Like Paul Newman and Joanne Woodward or Jimmy and Rosalynn Carter, some couples are so well-matched, they almost seem fated to be together. Others are so incompatible, you have to scratch your head wondering how they even got together in the first place.
Below, psychologists and other relationship experts share nine types of couples who simply don’t have what it takes to go the distance.
1. The power-imbalanced couple.
No one wants to be the less emotionally invested partner. It’s a true power imbalance, said Kristin Davin, a New York City-based psychologist, and it really doesn’t bode well for your relationship in the long-term.
“If you find that you’re always the one doing the [emotional] heavy lifting, it changes your relationship dynamic,” Davin told HuffPost. “People become resentful. They experience inequality in the relationship and the heavy lifter feels like the relationship is more work than it should be.”
Relationships take effort, care, and intention but at the end of the day, your partnership should add to your life, not feel like part of the daily grind, she said.
2. The checklist couple.
It’s smart to have a handful of qualities you’re certain you want in a future partner. That said, don’t forget about good old-fashioned chemistry and shared values while looking for Mr. or Mrs. Right, said Virginia Gilbert, a marriage and family therapist based in Los Angeles.
“It’s not that there’s anything wrong with marrying a tall, handsome, gluten-free, Ivy League-educated venture capitalist who just so happens to write poetry in his spare time,” she said. “But if you don’t share basic values (for instance, you believe in monogamy and — oops — he doesn’t), you need to rip up your old checklist and write a new one with qualities that truly matter.”
3. The couple that threw their checklist out the window.
On the other hand, the couple who settles for each other and disregards their deal breakers entirely isn’t likely to stay married either, said Marcia Naomi Berger, a psychotherapist and the author of Marriage Meetings for Lasting Love.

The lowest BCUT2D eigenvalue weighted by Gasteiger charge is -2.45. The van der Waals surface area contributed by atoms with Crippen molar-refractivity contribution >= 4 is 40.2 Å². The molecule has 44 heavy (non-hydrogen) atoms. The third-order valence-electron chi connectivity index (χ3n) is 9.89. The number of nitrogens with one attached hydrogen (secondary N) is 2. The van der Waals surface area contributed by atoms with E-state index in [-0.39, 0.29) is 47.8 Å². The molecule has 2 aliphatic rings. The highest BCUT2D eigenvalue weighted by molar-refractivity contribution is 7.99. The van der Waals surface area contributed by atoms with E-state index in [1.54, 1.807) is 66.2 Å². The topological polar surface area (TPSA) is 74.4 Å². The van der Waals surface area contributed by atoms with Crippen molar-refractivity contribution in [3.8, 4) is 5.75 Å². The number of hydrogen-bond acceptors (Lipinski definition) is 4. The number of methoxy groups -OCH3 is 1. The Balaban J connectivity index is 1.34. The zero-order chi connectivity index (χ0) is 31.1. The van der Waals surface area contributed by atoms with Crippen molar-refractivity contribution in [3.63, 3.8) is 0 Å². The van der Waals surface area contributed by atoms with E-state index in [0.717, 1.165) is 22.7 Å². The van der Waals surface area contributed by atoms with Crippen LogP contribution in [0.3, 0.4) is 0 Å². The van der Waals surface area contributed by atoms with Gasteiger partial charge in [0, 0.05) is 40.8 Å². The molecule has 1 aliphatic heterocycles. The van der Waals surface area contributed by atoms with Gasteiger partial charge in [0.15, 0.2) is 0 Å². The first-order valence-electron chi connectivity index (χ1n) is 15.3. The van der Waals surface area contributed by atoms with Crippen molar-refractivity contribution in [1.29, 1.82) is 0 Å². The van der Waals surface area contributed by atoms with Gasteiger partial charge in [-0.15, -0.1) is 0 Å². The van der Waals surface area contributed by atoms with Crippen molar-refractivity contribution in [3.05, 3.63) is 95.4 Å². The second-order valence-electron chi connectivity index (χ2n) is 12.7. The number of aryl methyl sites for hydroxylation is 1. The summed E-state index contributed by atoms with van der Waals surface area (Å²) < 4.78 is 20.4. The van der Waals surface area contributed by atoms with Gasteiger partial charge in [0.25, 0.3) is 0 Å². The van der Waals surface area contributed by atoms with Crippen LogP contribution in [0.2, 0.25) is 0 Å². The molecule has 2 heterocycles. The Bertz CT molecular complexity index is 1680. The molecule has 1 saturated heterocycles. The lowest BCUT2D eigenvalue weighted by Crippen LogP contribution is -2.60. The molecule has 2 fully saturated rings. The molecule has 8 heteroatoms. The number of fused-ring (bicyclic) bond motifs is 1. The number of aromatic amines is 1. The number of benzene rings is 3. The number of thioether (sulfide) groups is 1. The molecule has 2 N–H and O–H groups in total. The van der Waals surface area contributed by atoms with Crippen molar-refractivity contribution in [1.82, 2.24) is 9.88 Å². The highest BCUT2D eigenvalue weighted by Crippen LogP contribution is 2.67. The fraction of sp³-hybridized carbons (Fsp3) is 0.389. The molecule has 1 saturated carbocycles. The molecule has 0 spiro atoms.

“These are essentially irreconcilable differences,” she told HuffPost. “That’s why it’s crucial to talk about needs in relationships before tying the knot. For instance, if one partner wants to have children and the other doesn’t — and neither is willing to let go of their position — they should not get married.”
4. The self-sabotaging couple.
She cheated on him, so he “got even” by sleeping with his co-worker. He refused to go to his boyfriend’s family dinner, so now they refuse to go to each other’s family gatherings at all, purely out of principle.
In a relationship, playing tit for tat is the ultimate sabotaging act, said Marina Sbrochi, the author of Stop Looking for a Husband: Find the Love of Your Life.
“This game continues, rinse and repeat, until someone finally grows up and gets the courage to leave all the arguments behind them, right there with the dead relationship.”
5. The hot-and-heavy-but-not-much-else couple.
“You have to date for a long while before establishing that you’re truly compatible,” she said.
6. The May-December couple.
For most of us, age is more than just a number when it comes to relationships, Sbrochi said.
“The vast majority of people shouldn’t be dating someone thirty years up or down; the stage of development is just too different,” she told HuffPost. “Unless you truly are stuck in your 20s, try to date someone within your life stage. Being young may have been fun but when you become emotionally mature enough, you won’t need to relive that stage of your life vicariously through someone else.”
7. The narcissistic couple.
Not everyone you date who’s slightly self-absorbed has full-blown narcissistic personality disorder (NPD). But people who truly fit the narcissistic personality type are very difficult to be in a relationship with, Berger said.
“It simply won’t work if one partner is too self-absorbed to feel and express empathy for a spouse,” she said. “Empathy is an essential ingredient for a lasting, fulfilling marriage. Eventually, the emotionally neglected partner will want to end the marriage.”
8. The couple who refuses to talk about money.
Don’t assume any money issues you have individually or as couple will get resolved once you’re married, said Berger. Financial conversations may not be the sexiest, but having them early on and often is a huge deal; in fact, researchers at Kansas State University recently found that finance-related arguments are the biggest predictor of divorce.
“Don’t give more attention to planning a wedding than your marriage; that’s a recipe for marriage failure,” said Berger. “Talk about who will work, how you’ll distribute money within marriage and how things will be different if one spouse decides to be a stay-at-home parent.”
9. The “I-hate-you-but-I-can’t-live-without-you” couple.
Certain types are drawn to drama but constant fighting, breakups and reconciliations can’t be the norm in any relationship, Gilbert said. It’s simply unsustainable.
“These relationships are fueled by drama — epic fights, affairs, sex-fueled reconciliations,” she said. “Usually, the two people are attention-seeking individuals and choose to overlook their fundamental incompatibility because they’re addicted to intensity.”
When the relationship finally does it end, it’s usually because one partner tires of the routine and dramatically makes their exit, “much to the relief of friends and family!” Gilbert said.
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